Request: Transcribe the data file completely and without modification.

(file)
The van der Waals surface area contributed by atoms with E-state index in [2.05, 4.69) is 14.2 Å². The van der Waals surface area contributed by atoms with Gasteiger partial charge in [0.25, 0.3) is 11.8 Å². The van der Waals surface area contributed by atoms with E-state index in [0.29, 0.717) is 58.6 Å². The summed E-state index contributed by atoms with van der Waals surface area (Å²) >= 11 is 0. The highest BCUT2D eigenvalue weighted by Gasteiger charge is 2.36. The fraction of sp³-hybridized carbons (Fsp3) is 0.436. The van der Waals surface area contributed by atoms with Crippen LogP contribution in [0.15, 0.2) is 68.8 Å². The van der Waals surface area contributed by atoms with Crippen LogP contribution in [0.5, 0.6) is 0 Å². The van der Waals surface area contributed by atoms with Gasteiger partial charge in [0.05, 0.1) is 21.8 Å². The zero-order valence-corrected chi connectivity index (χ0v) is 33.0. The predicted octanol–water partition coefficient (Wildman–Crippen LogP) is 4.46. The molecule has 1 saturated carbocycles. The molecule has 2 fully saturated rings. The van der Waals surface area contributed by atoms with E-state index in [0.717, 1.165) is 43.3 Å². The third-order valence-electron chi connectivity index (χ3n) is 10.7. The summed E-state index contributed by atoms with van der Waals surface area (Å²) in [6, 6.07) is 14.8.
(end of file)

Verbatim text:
The van der Waals surface area contributed by atoms with E-state index in [2.05, 4.69) is 14.2 Å². The van der Waals surface area contributed by atoms with Gasteiger partial charge in [0.25, 0.3) is 11.8 Å². The van der Waals surface area contributed by atoms with E-state index in [0.29, 0.717) is 58.6 Å². The summed E-state index contributed by atoms with van der Waals surface area (Å²) >= 11 is 0. The highest BCUT2D eigenvalue weighted by Gasteiger charge is 2.36. The fraction of sp³-hybridized carbons (Fsp3) is 0.436. The van der Waals surface area contributed by atoms with Crippen LogP contribution in [0.15, 0.2) is 68.8 Å². The van der Waals surface area contributed by atoms with Crippen LogP contribution in [0.5, 0.6) is 0 Å². The van der Waals surface area contributed by atoms with Gasteiger partial charge in [0.05, 0.1) is 21.8 Å². The zero-order valence-corrected chi connectivity index (χ0v) is 33.0. The predicted octanol–water partition coefficient (Wildman–Crippen LogP) is 4.46. The molecule has 1 saturated carbocycles. The molecule has 2 fully saturated rings. The van der Waals surface area contributed by atoms with E-state index in [0.717, 1.165) is 43.3 Å². The third-order valence-electron chi connectivity index (χ3n) is 10.7. The summed E-state index contributed by atoms with van der Waals surface area (Å²) in [6, 6.07) is 14.8.